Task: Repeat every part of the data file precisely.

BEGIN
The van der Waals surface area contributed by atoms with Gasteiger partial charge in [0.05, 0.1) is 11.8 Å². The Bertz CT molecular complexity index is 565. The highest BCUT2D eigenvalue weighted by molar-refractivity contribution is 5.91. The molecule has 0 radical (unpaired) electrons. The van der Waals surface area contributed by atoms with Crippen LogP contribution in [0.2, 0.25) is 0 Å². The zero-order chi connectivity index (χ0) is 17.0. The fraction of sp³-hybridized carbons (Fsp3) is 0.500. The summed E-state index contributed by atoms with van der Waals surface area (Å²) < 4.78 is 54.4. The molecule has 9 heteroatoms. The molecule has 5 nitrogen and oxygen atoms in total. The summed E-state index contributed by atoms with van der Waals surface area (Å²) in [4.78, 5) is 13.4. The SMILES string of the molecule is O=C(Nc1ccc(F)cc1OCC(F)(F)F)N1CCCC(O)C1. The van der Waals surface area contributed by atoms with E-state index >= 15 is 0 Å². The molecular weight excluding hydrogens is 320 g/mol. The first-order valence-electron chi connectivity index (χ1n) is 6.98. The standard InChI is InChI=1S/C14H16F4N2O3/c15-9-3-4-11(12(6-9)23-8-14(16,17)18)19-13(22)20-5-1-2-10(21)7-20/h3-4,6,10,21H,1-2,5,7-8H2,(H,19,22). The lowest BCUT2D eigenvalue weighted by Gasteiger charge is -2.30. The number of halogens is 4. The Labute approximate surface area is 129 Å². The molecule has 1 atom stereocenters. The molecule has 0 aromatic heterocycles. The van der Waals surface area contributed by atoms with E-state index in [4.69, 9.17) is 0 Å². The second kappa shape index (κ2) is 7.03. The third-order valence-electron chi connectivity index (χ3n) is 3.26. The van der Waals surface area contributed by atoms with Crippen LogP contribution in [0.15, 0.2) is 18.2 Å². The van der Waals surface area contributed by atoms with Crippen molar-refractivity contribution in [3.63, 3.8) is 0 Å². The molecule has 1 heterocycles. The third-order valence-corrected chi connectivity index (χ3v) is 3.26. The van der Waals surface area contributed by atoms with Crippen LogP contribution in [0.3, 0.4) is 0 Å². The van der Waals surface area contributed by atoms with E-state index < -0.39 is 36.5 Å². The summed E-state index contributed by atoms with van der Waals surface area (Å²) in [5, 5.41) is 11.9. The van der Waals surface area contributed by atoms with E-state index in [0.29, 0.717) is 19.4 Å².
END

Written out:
The van der Waals surface area contributed by atoms with Gasteiger partial charge in [0.05, 0.1) is 11.8 Å². The Bertz CT molecular complexity index is 565. The highest BCUT2D eigenvalue weighted by molar-refractivity contribution is 5.91. The molecule has 0 radical (unpaired) electrons. The van der Waals surface area contributed by atoms with Crippen LogP contribution in [0.2, 0.25) is 0 Å². The zero-order chi connectivity index (χ0) is 17.0. The fraction of sp³-hybridized carbons (Fsp3) is 0.500. The summed E-state index contributed by atoms with van der Waals surface area (Å²) < 4.78 is 54.4. The molecule has 9 heteroatoms. The molecule has 5 nitrogen and oxygen atoms in total. The summed E-state index contributed by atoms with van der Waals surface area (Å²) in [4.78, 5) is 13.4. The SMILES string of the molecule is O=C(Nc1ccc(F)cc1OCC(F)(F)F)N1CCCC(O)C1. The van der Waals surface area contributed by atoms with E-state index >= 15 is 0 Å². The molecular weight excluding hydrogens is 320 g/mol. The first-order valence-electron chi connectivity index (χ1n) is 6.98. The standard InChI is InChI=1S/C14H16F4N2O3/c15-9-3-4-11(12(6-9)23-8-14(16,17)18)19-13(22)20-5-1-2-10(21)7-20/h3-4,6,10,21H,1-2,5,7-8H2,(H,19,22). The lowest BCUT2D eigenvalue weighted by Gasteiger charge is -2.30. The number of halogens is 4. The Labute approximate surface area is 129 Å². The molecule has 1 atom stereocenters. The molecule has 0 aromatic heterocycles. The van der Waals surface area contributed by atoms with E-state index in [4.69, 9.17) is 0 Å². The second kappa shape index (κ2) is 7.03. The third-order valence-electron chi connectivity index (χ3n) is 3.26. The van der Waals surface area contributed by atoms with Crippen LogP contribution in [0.15, 0.2) is 18.2 Å². The van der Waals surface area contributed by atoms with Crippen molar-refractivity contribution in [3.63, 3.8) is 0 Å². The molecule has 1 heterocycles. The third-order valence-corrected chi connectivity index (χ3v) is 3.26. The van der Waals surface area contributed by atoms with Crippen LogP contribution in [0.3, 0.4) is 0 Å². The van der Waals surface area contributed by atoms with E-state index < -0.39 is 36.5 Å². The summed E-state index contributed by atoms with van der Waals surface area (Å²) in [5, 5.41) is 11.9. The van der Waals surface area contributed by atoms with E-state index in [0.29, 0.717) is 19.4 Å².